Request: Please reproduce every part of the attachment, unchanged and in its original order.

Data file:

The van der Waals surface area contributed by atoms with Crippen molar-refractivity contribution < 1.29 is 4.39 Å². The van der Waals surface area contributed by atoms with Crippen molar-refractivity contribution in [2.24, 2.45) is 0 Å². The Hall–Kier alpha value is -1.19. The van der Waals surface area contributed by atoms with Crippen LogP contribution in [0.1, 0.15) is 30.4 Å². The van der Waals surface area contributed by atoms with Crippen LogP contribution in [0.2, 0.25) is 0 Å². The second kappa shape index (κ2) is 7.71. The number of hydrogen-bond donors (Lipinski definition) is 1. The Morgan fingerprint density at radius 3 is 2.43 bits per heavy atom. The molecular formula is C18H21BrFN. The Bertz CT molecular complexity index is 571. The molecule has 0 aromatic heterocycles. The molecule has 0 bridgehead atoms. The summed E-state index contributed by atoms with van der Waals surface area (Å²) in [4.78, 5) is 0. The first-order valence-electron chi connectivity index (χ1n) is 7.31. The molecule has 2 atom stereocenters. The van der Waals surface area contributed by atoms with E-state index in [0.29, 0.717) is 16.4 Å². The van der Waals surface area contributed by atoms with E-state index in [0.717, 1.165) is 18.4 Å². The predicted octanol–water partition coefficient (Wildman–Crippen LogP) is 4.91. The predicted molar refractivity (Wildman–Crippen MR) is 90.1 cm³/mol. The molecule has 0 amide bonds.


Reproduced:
The van der Waals surface area contributed by atoms with Crippen molar-refractivity contribution < 1.29 is 4.39 Å². The van der Waals surface area contributed by atoms with Crippen molar-refractivity contribution in [2.24, 2.45) is 0 Å². The Hall–Kier alpha value is -1.19. The van der Waals surface area contributed by atoms with Crippen LogP contribution in [0.1, 0.15) is 30.4 Å². The van der Waals surface area contributed by atoms with Crippen LogP contribution in [0.2, 0.25) is 0 Å². The second kappa shape index (κ2) is 7.71. The number of hydrogen-bond donors (Lipinski definition) is 1. The Morgan fingerprint density at radius 3 is 2.43 bits per heavy atom. The molecular formula is C18H21BrFN. The Bertz CT molecular complexity index is 571. The molecule has 0 aromatic heterocycles. The molecule has 0 bridgehead atoms. The summed E-state index contributed by atoms with van der Waals surface area (Å²) in [4.78, 5) is 0. The first-order valence-electron chi connectivity index (χ1n) is 7.31. The molecule has 2 atom stereocenters. The van der Waals surface area contributed by atoms with E-state index in [0.29, 0.717) is 16.4 Å². The van der Waals surface area contributed by atoms with E-state index in [0.717, 1.165) is 18.4 Å². The predicted octanol–water partition coefficient (Wildman–Crippen LogP) is 4.91. The predicted molar refractivity (Wildman–Crippen MR) is 90.1 cm³/mol. The molecule has 0 amide bonds.